Inflammatory Bowel Disease (IBD)

 

 

 

 

Inflammatory Bowel Disease (IBD)

Inflammatory bowel disease (IBD) is a group of inflammatory conditions of the colon and small intestine. The major types of IBD are Crohn's disease and ulcerative colitis.

The main difference between Crohn's disease and UC is the location and nature of the inflammatory changes. Crohn's can affect any part of the gastrointestinal tract, from mouth to anus, although a majority of the cases start in the terminal ileum (a portion of the small intestine). Ulcerative colitis, in contrast, is restricted to the colon and the rectum.

Accounting for far fewer cases are other forms of non IBD colitis, which represent separate types of colitis:

Causes of Inflammatory Bowel Disease (IBD)

Research isn't conclusive on the causes inflammatory bowel disease, but experts believe that many factors might be involved, including the environment, diet, and genetics.

Current evidence suggests that in people with IBD, a genetic defect affects how the immune system works and how inflammation is triggered in response to an offending agent, like bacteria, a virus, or a protein in food. The evidence also indicates that smoking can enhance the likelihood of developing Crohn's disease.

Symptoms of Inflammatory Bowel Disease (IBD)

The most common symptoms of both ulcerative colitis and Crohn's disease are diarrhea and abdominal pain. Diarrhea can range from mild to severe (as many as 20 or more trips to the bathroom a day). If the diarrhea is extreme, it can lead to dehydration, rapid heartbeat, and a drop in blood pressure. And continued loss of small amounts of blood in the stool can lead to anemia.

At times, those with IBD may also be constipated. With Crohn's disease, this can happen as a result of a partial obstruction (called stricture) in the intestines. In ulcerative colitis, constipation may be a symptom of inflammation of the rectum (known as proctitis).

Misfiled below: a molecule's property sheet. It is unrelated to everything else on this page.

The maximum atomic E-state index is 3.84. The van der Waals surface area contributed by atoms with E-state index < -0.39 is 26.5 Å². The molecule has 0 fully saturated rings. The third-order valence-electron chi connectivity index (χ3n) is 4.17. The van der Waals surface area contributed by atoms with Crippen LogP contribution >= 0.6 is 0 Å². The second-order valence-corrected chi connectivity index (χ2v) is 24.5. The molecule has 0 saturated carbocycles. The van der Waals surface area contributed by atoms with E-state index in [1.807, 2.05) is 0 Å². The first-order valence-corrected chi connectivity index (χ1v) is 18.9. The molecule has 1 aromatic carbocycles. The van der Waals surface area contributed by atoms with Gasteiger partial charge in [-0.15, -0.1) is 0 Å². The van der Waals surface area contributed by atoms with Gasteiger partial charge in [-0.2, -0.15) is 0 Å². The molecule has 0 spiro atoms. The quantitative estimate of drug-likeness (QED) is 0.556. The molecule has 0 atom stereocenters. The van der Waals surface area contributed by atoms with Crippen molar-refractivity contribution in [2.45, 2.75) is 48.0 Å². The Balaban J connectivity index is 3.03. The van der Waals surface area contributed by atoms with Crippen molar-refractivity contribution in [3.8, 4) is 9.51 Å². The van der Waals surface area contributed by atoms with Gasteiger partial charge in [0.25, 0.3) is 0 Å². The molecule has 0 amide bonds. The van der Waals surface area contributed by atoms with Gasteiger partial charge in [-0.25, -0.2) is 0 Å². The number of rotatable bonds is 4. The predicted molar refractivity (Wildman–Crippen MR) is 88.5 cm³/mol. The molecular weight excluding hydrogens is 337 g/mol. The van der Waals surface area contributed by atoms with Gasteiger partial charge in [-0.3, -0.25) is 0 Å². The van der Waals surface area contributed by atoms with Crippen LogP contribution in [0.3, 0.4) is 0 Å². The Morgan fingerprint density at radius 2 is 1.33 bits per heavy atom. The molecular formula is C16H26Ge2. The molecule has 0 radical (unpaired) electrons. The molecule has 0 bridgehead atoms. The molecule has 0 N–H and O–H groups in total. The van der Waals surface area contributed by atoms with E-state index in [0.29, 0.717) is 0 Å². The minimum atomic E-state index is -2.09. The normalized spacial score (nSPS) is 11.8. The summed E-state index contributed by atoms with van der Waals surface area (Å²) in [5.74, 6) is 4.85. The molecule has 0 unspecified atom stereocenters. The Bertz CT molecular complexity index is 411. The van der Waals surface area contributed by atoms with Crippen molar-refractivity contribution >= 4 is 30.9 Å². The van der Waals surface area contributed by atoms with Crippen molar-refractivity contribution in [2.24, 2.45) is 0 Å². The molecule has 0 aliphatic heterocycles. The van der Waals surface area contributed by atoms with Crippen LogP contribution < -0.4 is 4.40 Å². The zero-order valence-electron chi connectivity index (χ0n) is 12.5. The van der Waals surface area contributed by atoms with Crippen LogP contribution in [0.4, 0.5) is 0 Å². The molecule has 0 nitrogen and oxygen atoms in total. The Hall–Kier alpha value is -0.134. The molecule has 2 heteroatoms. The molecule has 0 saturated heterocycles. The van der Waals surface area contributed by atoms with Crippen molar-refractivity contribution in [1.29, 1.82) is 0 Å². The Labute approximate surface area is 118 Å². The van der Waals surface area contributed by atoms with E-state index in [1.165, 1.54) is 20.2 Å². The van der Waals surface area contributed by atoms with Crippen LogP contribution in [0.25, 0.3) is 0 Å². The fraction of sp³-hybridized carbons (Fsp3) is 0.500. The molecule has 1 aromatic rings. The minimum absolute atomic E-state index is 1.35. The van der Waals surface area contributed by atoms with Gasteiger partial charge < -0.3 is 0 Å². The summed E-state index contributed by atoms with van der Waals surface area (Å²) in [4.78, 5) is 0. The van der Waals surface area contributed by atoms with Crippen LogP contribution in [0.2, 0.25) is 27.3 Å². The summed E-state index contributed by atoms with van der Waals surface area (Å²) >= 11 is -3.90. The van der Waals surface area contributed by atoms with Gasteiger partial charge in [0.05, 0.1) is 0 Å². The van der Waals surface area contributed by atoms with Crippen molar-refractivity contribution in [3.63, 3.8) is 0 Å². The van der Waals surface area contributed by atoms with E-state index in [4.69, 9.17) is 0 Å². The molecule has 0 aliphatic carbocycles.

The loss of fluid and nutrients from diarrhea and chronic inflammation of the bowel can also cause fever, fatigue, weight loss, and malnutrition. Pain is usually from the abdominal cramping, which is caused by irritation of the nerves and muscles that control intestinal contractions.

And IBD can cause other health problems that occur outside the digestive system. Although experts don't understand why, some people with IBD can show signs of inflammation elsewhere in the body, including the joints, eyes, skin, and liver. Skin tags that look like hemorrhoids or abscesses may also develop around the anus.

Diagnosing Inflammatory Bowel Disease (IBD)

Inflammatory bowel disease can be hard to diagnose because there may be no symptoms, even if the bowel has been damaged over many years. And IBD symptoms often resemble those of other conditions, which may make it difficult for your physician to diagnose.

If you begin to lose weight quickly, or have repeated bouts of diarrhea, or have abdominal cramping, IBD may be the cause. Call your board certified physician if you notice any of these symptoms to ensure that you get proper evaluation and treatment.

If IBD is suspected, your physician might order blood tests to look for signs of the inflammation that often accompanies IBD, and to check for anemia and for other causes of symptoms, like infection. A stool test might also be done to check for the presence of blood.

Your physician might do a high definition colonoscopy, which will let the physician see inflammation, bleeding, or ulcers on the wall of the colon. This can be performed in our Premier Endoscopy Center located on the second floor of our offices.

The physician also might order an upper endoscopy to check the esophagus, stomach, and upper small intestine for inflammation, bleeding, or ulcers. During either of these exams, the doctor might do a biopsy, taking a small sample of tissue from the intestinal tract lining to be viewed under a microscope or sent to a laboratory for testing.

The doctor also might order a barium study of the intestines. You will be asked to drink a thick white solution (barium), which shows up white on an X-ray film. This lets the doctor see parts of the intestines not reachable by an endoscope. Another way to view the intestines is via an MRI (magnetic resonance imaging), a special radiology test that involves no radiation.

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